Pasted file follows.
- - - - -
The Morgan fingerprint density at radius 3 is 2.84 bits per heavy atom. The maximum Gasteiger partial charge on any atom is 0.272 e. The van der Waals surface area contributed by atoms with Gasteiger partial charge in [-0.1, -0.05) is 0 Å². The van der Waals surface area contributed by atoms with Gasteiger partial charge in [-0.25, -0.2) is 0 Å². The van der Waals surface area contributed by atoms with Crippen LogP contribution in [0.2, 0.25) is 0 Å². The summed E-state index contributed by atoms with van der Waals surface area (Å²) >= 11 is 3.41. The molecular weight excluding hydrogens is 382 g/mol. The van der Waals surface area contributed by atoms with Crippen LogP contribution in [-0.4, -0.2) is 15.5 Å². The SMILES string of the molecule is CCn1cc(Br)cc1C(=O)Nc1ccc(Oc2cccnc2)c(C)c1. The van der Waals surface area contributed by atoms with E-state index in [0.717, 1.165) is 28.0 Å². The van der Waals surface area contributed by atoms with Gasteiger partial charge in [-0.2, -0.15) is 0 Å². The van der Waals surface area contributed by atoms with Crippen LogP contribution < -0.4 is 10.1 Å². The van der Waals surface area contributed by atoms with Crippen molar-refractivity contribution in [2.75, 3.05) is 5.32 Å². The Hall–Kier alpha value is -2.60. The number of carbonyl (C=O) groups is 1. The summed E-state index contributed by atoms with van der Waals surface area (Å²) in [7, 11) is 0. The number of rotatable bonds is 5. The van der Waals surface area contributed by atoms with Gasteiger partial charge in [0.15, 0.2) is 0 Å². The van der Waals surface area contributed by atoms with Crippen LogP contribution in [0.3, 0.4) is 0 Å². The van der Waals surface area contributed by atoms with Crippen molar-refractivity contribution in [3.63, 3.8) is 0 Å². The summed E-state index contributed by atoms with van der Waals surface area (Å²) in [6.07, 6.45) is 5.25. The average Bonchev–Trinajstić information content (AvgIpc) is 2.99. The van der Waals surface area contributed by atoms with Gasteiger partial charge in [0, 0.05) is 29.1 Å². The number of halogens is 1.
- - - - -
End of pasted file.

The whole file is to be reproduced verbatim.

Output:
The Morgan fingerprint density at radius 3 is 2.84 bits per heavy atom. The maximum Gasteiger partial charge on any atom is 0.272 e. The van der Waals surface area contributed by atoms with Gasteiger partial charge in [-0.1, -0.05) is 0 Å². The van der Waals surface area contributed by atoms with Gasteiger partial charge in [-0.25, -0.2) is 0 Å². The van der Waals surface area contributed by atoms with Crippen LogP contribution in [0.2, 0.25) is 0 Å². The summed E-state index contributed by atoms with van der Waals surface area (Å²) >= 11 is 3.41. The molecular weight excluding hydrogens is 382 g/mol. The van der Waals surface area contributed by atoms with Crippen LogP contribution in [-0.4, -0.2) is 15.5 Å². The SMILES string of the molecule is CCn1cc(Br)cc1C(=O)Nc1ccc(Oc2cccnc2)c(C)c1. The van der Waals surface area contributed by atoms with E-state index in [0.717, 1.165) is 28.0 Å². The van der Waals surface area contributed by atoms with Gasteiger partial charge in [-0.2, -0.15) is 0 Å². The van der Waals surface area contributed by atoms with Crippen LogP contribution < -0.4 is 10.1 Å². The van der Waals surface area contributed by atoms with Crippen molar-refractivity contribution in [2.75, 3.05) is 5.32 Å². The Hall–Kier alpha value is -2.60. The number of carbonyl (C=O) groups is 1. The summed E-state index contributed by atoms with van der Waals surface area (Å²) in [7, 11) is 0. The number of rotatable bonds is 5. The van der Waals surface area contributed by atoms with Gasteiger partial charge in [0.15, 0.2) is 0 Å². The van der Waals surface area contributed by atoms with Crippen LogP contribution in [0.3, 0.4) is 0 Å². The van der Waals surface area contributed by atoms with Crippen molar-refractivity contribution in [3.63, 3.8) is 0 Å². The summed E-state index contributed by atoms with van der Waals surface area (Å²) in [6.07, 6.45) is 5.25. The average Bonchev–Trinajstić information content (AvgIpc) is 2.99. The van der Waals surface area contributed by atoms with Gasteiger partial charge in [0, 0.05) is 29.1 Å². The number of halogens is 1.